An opportunity for interconnectedness
As a network organization with a presence in more than 40 countries, we constantly seek to improve the connection and communication among our different offices to enhance cross-learning. Time constraints, budget constraints and language barriers have been obstacles to overcome in the past. In the last 10 years, with great effort, we managed to bring together colleagues from different regions on two occasions. One was the launch of our 2016-2020 multi-annual strategic plan, and the other was our 50th anniversary celebration.
Despite all the challenges it brought with it, the Covid-19 pandemic provided a boost for online events, which became more common and sophisticated as recurring international conferences had to turn virtual with travel bans. Though lack of internet access and infrastructure remained a concrete issue in some areas, in a way, online platforms provided an opportunity for interconnectedness that we wished to leverage.
For the event, we had three main objectives in mind:
- strengthen our brand and provide alignment around three trending topics for our work
- learn how to better work together, taking into account the different roles in our organization, and cultural diversity
- allow colleagues who had never seen each other to meet up, have fun and bond.
Preparing for the event
To warm up staff for the event, we ran a not-too-serious survey to find out what we had in common in terms of favorite things, birthdays, and cravings. Not surprisingly for an organization bursting with agronomists, we prefer talking to plants and animals over being able to fly or move things with our minds.
In order to create an event that met the majority’s expectations, we ran another survey and identified the three main topics people were interested in from a programmatic point of view:
- regenerative agriculture,
- fair data and
- fair value distribution.
In addition, to consider colleagues who are in roles not directly linked to technical work such as finance, administration, communication and others, we also designed a “general” track on how to work together, dealing with intercultural communication, diversity, inclusion, ethical dilemmas and more.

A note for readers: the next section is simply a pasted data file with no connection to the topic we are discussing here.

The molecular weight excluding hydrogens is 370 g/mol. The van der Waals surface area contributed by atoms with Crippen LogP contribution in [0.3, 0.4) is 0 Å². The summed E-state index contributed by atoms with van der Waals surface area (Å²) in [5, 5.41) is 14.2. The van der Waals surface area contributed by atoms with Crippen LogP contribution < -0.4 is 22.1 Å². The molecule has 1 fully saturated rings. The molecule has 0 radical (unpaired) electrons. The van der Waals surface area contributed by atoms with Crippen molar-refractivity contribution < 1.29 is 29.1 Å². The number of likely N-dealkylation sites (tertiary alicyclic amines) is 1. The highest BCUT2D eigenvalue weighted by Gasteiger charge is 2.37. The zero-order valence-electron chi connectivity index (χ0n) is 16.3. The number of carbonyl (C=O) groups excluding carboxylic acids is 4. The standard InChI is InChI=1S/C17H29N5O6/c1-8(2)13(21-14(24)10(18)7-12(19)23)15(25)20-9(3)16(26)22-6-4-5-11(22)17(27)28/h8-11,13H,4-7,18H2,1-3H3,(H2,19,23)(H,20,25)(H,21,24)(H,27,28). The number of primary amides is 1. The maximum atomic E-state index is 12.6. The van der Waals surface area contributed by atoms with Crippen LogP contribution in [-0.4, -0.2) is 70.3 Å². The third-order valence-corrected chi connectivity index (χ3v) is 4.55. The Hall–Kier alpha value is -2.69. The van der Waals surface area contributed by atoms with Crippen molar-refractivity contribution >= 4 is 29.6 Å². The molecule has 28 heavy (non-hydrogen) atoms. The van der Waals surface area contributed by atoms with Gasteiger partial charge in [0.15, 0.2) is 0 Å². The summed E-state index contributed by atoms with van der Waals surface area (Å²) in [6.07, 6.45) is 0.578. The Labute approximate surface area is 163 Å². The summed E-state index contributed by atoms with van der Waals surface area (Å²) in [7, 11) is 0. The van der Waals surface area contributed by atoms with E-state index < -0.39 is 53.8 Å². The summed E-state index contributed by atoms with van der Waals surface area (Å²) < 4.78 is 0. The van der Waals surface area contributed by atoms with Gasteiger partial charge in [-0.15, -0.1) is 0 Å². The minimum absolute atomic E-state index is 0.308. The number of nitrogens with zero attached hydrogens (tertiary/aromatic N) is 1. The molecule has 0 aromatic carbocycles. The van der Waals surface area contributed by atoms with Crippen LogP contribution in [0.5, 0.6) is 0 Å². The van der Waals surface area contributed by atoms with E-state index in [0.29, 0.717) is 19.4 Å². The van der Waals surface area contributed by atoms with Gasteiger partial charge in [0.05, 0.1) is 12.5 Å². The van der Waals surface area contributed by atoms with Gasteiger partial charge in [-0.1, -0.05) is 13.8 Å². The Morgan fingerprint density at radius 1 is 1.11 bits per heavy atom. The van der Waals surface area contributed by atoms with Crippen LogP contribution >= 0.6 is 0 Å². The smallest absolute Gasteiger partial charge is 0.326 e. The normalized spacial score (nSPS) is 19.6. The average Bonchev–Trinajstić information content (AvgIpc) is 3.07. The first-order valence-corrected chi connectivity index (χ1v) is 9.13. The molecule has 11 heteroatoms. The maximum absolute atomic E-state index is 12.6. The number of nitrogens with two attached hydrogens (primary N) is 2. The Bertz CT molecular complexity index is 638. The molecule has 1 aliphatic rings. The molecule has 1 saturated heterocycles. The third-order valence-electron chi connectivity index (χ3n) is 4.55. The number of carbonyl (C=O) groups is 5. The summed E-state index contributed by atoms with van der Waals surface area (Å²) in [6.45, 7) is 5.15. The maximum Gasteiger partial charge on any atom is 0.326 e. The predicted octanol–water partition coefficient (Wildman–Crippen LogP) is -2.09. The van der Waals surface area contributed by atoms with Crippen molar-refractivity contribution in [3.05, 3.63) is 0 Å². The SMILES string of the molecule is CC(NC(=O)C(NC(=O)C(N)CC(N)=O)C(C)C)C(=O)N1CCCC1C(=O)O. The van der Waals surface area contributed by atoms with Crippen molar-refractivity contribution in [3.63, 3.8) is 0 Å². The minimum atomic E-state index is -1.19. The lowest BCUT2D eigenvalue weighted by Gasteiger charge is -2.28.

The next step was to make the event as inclusive as possible. We compared time zones from San Francisco to Tokyo in order to identify the most suitable schedule for everyone to meet. Then we created an Eastern and a Western schedule, with 20-minute blocks to keep participants engaged. We also hired Spanish, Portuguese and French interpreters for colleagues in Latin America and Africa. Last, but not least, we encouraged colleagues in remote areas with a weak internet connection to gather in one place where we could ensure they could join the sessions.
Curiosity and enthusiasm across regions
As the day arrived, and as in any other first-time event, we wished we had more time to rehearse!
We had volunteers sweating, as they managed three different zoom accounts at a time for parallel sessions. Our interpreters struggled with shaky connections. Presenters were speaking too fast, sessions were going on for too long and without allowing for questions. We had technical issues, with videos that wouldn’t play and every other hiccup that people who dare organize this kind of event usually experience.
Nonetheless, what balanced the scales was the excitement around the event, the curiosity and enthusiasm from colleagues to see and listen to their peers and to ponder whether what is done in one region could be replicated in their own. Colleagues that usually stay in the background took a step forward and volunteered to tell how they implemented common strategies in diverse contexts. This included the developers of the different digital solutions we have implemented network-wide, who had the opportunity to present their apps. Staff were also able to listen to their leaders, including the Chair of our International Supervisory Board, in a relaxed and horizontal environment.
There were also many funny and warm moments. For example, an a capella version of our corporate jingle (which certainly showed our staff did fine not pursuing a career in the music industry). A hilarious video starring a technologically-enhanced family dog to explain how data from projects is collected and processed. And a compilation of clips showing how our colleagues begin and end their workdays in Bangladesh, Uganda, The Netherlands, Nicaragua, Brazil, and other areas. This gave a concrete sense of the diversity and similarities in our routines as we all work towards a common purpose, and with a common vision: Farmers First.
All in all, this event, while imperfect, allowed colleagues who have never traveled to other countries to see each other’s faces and understand each other’s work, which is needed to build a real sense of belonging.